One argument against secret ballots is that such procedures lead to more selfish voting behavior and that public voting can increase prosocial voting and the likelihood of prosocial outcomes when voters are not subject to intimidation and coercion from outside interests. We investigate this supposition as well as voter preferences over observability in voting in this context. We find that voters are significantly more likely to choose unselfishly when voting is public. These differences in behavior advantage prosocial choices in elections (by 27%) when voting is public. Moreover, voters appear to recognize these differences and a substantial minority of voters whose selfish preference is not the prosocial choice willingly choose public voting even though the likely outcome will be costly to themselves.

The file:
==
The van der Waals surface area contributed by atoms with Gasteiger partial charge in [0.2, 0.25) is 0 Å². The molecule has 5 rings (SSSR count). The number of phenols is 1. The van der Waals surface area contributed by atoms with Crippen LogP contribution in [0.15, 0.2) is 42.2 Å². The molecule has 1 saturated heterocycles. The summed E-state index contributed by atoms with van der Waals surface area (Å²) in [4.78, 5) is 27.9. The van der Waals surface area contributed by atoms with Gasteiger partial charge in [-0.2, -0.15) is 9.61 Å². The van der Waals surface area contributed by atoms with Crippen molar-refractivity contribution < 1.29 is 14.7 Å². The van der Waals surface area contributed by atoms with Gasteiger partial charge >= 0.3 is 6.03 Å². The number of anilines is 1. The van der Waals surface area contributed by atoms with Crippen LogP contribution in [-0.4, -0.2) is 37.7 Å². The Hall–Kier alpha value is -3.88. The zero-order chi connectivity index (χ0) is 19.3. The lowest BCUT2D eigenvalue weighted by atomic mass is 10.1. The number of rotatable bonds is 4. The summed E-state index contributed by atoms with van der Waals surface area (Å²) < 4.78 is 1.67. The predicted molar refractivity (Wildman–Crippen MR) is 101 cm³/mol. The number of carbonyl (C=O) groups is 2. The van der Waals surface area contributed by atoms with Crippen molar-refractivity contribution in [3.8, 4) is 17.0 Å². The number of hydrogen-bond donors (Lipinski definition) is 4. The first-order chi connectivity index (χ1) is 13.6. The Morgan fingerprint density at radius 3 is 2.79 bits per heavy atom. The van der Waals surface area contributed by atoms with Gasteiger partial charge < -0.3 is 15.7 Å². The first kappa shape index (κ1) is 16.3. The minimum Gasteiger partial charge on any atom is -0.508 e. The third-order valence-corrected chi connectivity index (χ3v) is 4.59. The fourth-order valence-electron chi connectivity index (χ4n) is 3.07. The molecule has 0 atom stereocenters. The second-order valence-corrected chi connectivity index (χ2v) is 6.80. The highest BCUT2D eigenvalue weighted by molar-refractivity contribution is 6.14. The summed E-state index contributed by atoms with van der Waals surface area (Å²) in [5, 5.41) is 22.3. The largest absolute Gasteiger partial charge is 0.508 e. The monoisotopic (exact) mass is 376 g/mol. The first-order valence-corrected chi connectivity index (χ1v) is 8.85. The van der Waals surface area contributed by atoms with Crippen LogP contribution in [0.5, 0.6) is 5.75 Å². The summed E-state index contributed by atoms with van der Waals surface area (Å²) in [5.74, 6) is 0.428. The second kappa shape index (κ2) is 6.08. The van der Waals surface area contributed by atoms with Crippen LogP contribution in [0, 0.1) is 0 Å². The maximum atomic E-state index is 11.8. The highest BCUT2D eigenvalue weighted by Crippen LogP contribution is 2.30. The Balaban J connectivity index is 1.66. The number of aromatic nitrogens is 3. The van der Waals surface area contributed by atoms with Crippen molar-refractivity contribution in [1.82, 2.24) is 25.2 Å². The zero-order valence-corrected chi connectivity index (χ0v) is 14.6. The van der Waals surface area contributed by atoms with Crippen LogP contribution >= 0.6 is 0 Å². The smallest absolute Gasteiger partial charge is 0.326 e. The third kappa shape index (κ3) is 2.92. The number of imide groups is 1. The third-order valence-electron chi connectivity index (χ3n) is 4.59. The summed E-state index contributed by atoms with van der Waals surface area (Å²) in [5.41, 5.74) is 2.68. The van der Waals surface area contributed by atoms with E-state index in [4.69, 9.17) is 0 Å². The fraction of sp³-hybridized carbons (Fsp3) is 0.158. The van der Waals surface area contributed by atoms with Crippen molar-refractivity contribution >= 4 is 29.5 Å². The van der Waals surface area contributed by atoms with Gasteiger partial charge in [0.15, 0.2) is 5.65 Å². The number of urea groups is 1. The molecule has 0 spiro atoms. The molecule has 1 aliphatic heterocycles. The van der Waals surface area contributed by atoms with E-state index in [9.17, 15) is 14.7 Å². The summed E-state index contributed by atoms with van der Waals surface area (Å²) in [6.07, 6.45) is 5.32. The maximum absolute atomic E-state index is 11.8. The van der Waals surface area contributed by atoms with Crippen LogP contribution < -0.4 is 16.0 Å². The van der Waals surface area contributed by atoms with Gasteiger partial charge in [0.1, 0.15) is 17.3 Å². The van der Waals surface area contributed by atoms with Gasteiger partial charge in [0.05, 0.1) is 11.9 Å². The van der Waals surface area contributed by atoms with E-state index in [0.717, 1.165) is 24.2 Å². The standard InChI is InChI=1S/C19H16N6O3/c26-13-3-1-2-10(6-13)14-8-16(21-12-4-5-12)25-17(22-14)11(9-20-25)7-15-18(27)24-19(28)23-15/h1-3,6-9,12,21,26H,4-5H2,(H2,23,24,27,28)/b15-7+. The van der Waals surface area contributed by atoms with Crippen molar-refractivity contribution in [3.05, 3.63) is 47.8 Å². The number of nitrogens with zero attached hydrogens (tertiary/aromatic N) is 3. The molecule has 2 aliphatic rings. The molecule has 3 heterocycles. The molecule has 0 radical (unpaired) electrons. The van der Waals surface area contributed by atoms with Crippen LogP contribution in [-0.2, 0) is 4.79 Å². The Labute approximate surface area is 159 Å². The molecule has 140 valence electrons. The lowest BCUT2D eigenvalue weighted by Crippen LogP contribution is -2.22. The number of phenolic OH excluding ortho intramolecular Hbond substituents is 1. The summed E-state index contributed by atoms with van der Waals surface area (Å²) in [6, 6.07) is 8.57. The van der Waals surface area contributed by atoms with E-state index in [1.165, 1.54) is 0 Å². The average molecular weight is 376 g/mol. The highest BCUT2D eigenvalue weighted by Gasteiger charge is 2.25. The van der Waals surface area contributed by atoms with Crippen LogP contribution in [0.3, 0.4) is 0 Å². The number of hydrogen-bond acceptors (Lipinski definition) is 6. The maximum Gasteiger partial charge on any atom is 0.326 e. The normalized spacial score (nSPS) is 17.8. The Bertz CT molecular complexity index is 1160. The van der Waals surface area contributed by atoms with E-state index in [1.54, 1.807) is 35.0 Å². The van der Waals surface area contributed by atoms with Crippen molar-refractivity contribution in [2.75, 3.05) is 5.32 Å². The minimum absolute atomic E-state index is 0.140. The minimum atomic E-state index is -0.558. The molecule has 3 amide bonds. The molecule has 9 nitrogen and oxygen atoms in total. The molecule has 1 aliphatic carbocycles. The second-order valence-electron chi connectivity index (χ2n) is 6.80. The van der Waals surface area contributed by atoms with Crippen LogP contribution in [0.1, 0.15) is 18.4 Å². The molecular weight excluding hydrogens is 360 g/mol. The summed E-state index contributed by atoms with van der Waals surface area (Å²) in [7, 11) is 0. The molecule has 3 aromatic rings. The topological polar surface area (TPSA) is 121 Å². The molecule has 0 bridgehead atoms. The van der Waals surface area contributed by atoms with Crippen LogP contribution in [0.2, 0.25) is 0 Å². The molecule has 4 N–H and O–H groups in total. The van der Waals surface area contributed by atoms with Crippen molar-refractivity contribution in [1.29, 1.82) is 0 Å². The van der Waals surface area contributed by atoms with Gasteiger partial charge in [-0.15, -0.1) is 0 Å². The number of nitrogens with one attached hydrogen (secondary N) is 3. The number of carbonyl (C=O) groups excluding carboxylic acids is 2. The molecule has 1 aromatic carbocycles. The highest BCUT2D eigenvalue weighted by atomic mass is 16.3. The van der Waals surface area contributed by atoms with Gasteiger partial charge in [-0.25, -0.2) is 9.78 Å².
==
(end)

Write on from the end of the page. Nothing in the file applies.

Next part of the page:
- Laboratory experiment
- prosocial voting
ASJC Scopus subject areas
- Sociology and Political Science